It was once my dream to climb the Philippines’ highest mountain until I decided to wake up and realize that dream. It was my first 2,954 meters (asl) climb and the feeling was enormously grueling. However, as there is no easy road to the peak, the reward is absolute priceless once you reach the summit.
Dubbed as the king of all mountains in the Philippines, Mt. Apo is a huge potentially active stratovolcano located between Davao City, Davao Del Sur province and Cotabato province in the island of Mindanao. It is considered as one of UNESCO World Heritage Site; habitat to numerous species of flora and fauna.
With a huge coverage of forest, sulfuric boulder and fair acre of a white sand landscape, it is divided into more than a couple of guided trails. And this time, we trekked the Sta. Cruz – Kidapawan trail.
Beautiful landscape from Lake Venado
Secure a permit from Tourism Department or DENR offices before the climb. It can be taken from nearby offices where there are guided trails like Digos, Santa Cruz or Kidapawan.
Trail Guide or porter is required to accompany during the climb. You may book from a legitimate tour agency or registered mountaineers in town where there are guided trails.
Recently, a large part of Mt. Apo was affected by the forest fire, please check with the local government agency in advance prior to the journey as a limited mountaineer is only allowed to climb, perhaps, a zero-climb rule until fully recovered.
Fee (as of March 2016)
- Entrance Fee P1,000/person (Santa Cruz) price varies depending on trail site
- Exit Fee P1,500/person (Kidapawan) price varies depending on trail site
- Porter P500/day
- Transport to jump off site P250/person (Digos to Sta. Cruz)
- Mountaineering Backpack (50 liters or up)
- Mountaineering boots / shoes
- Windproof pants and jackets (outerwear)
- Fleece / wool hat (for cold nights)
- Fleece pants / dry-fit shirts (innerwear needed during night)
- Liner socks
- Light / midweight underwear
- Water bottles (at least 5 liters)
- Sleeping bag (at least 10 degrees Celsius capability)
- Windproof & Waterproof tent
- Trekking pole (optional)
- Mug, bowl, and utensils
- Knife / Multi-tool
- First aid kit
- Snacks / Foods (dried & packed foods recommended)
- Toiletries / Personal kit
Level of Difficulty: 8/10(moderate to difficult)
Fitness Requirement: At least a month of training ahead of the climb like cardio or core strength exercises.
Mountaineer’s Creed: “Take nothing but pictures. Leave nothing but footprints. Kill nothing but time. Bring nothing but memories.”
Best Time to Climb: March to April (summer months)
Basically, the journey begins by taking a 2-hour ride from Digos City to Sta. Cruz jump off site where a local porter is waiting. After a short orientation, start to ascend into an 80 degrees elevation hill going to the small barangay (village) of Tumpis. A barangay officer will check the permit prior to the climb. Although the summit is just 10.07 kilometers away from Sitio Tumpis, it takes a tedious 4-hour traverse going to Tinikaran Campsite 1 without even reaching half way to the summit. If you don’t like night trek, stay at Tinikaran Campsite 1 for a night rest.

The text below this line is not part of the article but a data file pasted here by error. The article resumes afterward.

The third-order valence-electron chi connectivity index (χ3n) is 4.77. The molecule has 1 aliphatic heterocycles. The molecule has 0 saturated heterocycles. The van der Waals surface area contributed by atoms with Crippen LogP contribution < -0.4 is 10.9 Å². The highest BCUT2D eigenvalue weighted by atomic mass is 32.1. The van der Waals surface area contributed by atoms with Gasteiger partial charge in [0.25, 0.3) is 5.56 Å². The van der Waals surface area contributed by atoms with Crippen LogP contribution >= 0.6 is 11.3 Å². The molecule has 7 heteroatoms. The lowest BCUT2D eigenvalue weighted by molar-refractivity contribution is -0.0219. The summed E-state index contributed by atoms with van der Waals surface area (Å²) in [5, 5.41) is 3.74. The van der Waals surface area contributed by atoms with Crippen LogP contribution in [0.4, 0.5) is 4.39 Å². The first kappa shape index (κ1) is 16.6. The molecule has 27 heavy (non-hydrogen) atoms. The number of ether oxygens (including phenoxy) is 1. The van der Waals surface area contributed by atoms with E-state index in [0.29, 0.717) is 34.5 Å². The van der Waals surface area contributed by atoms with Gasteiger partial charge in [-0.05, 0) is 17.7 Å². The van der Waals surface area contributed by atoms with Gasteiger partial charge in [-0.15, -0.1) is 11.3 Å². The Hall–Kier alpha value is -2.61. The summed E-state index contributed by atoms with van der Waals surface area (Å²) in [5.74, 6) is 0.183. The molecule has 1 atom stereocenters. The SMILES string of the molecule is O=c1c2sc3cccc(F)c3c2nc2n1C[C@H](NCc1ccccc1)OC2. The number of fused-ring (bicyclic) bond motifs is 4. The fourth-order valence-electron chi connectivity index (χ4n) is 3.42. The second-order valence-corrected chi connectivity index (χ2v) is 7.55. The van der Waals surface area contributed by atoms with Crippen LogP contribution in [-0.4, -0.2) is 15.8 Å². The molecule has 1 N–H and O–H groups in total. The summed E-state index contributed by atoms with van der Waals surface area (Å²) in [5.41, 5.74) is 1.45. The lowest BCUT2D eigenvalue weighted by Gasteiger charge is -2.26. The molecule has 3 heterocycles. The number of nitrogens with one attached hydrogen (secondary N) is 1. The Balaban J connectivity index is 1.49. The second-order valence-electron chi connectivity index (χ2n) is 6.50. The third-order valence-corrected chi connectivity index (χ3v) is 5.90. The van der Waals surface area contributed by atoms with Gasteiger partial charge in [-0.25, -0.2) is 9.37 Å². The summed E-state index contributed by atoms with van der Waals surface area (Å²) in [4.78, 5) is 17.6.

From the Tinikaran Campsite 1, the challenge begin as the elevation becomes steeper. It takes 6 hours to the peak passing Tinikaran Campsite 2, dry river, bamboo bushes, sulfuric boulder face and white sand landscape before reaching the crater. Grab your camera as the 360 degrees view from the crater is absolutely stunning. Head your way up to the summit before going down to the campsite (which is just a few meters away). Have fun watching the sunrise and the sunset over the sea of clouds while noticing the gust of cold wind moving in faster velocity.
The following morning, descend through Kidapawan trail going to the mysterious lake Venado. It takes a maximum of 4 hours trek passing a mossy forest, thick bushes, and thorny wild berries. It is in Lake Venado campsite where you can capture the best view of the mountain – so don’t forget to save an extra battery kept in a warm bag as the cold weather will totally drain the power. If you’re up for mystery, take a night stay in Lake Venado campsite, wake up at 3 AM and witness the fantasy when the mountain is hugged by thick clouds in its magnificent circular formation. During the early morning, observe the surrounding when grasses are covered by thin ice fogs which slowly melts as the sun rises.
From Lake Venado campsite, another 6 to 7 hours of tiring descend to the proper town of Agco, so get ready to prepare your legs from a numerous 90 degrees elevation. Correct! You read it right – 90 degrees. Silently praise heaven as you cross the waterfalls, huge trees, flowing rivers, noisy geothermal plant, hanging bamboo bridges, local farmlands and slippery pandan leaves scattered everywhere. Then exit along a curvy highway where a government local unit officer is waiting to collect the exit fee and garbage. Stay a night in one of the hot spring resort in town and soak yourself into the hot pool (courtesy of nature’s hot spring) – it gives relief to the muscle pain.
Better yet, visit some other attractions nearby to wrap up your adventure.
Tell me how did you fare your climb so far?